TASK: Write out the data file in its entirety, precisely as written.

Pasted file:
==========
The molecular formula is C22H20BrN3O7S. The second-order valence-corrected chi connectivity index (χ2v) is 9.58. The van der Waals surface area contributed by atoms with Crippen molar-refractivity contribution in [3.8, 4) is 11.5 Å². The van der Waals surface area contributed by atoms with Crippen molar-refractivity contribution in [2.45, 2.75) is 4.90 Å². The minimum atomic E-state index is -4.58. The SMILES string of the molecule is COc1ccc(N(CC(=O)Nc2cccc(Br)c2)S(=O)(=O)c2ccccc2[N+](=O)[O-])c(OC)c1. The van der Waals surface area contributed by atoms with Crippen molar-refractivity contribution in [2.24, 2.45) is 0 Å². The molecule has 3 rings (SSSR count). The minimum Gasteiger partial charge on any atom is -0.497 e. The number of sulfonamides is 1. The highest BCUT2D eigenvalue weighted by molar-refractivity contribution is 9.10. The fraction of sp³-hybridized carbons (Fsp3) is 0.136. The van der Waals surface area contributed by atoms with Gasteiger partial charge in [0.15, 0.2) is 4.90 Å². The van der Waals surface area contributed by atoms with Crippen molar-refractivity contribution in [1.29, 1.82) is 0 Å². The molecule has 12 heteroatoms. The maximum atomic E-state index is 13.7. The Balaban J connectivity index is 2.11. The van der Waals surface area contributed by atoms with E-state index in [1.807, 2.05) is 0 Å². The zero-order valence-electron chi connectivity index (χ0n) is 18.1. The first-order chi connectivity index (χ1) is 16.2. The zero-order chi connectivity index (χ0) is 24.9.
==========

The molecular formula is C22H20BrN3O7S. The second-order valence-corrected chi connectivity index (χ2v) is 9.58. The van der Waals surface area contributed by atoms with Crippen molar-refractivity contribution in [3.8, 4) is 11.5 Å². The van der Waals surface area contributed by atoms with Crippen molar-refractivity contribution in [2.45, 2.75) is 4.90 Å². The minimum atomic E-state index is -4.58. The SMILES string of the molecule is COc1ccc(N(CC(=O)Nc2cccc(Br)c2)S(=O)(=O)c2ccccc2[N+](=O)[O-])c(OC)c1. The van der Waals surface area contributed by atoms with Crippen molar-refractivity contribution in [2.24, 2.45) is 0 Å². The molecule has 3 rings (SSSR count). The minimum Gasteiger partial charge on any atom is -0.497 e. The number of sulfonamides is 1. The highest BCUT2D eigenvalue weighted by molar-refractivity contribution is 9.10. The fraction of sp³-hybridized carbons (Fsp3) is 0.136. The van der Waals surface area contributed by atoms with Gasteiger partial charge in [0.15, 0.2) is 4.90 Å². The van der Waals surface area contributed by atoms with Crippen molar-refractivity contribution in [1.29, 1.82) is 0 Å². The molecule has 12 heteroatoms. The maximum atomic E-state index is 13.7. The Balaban J connectivity index is 2.11. The van der Waals surface area contributed by atoms with E-state index in [1.807, 2.05) is 0 Å². The zero-order valence-electron chi connectivity index (χ0n) is 18.1. The first-order chi connectivity index (χ1) is 16.2. The zero-order chi connectivity index (χ0) is 24.9.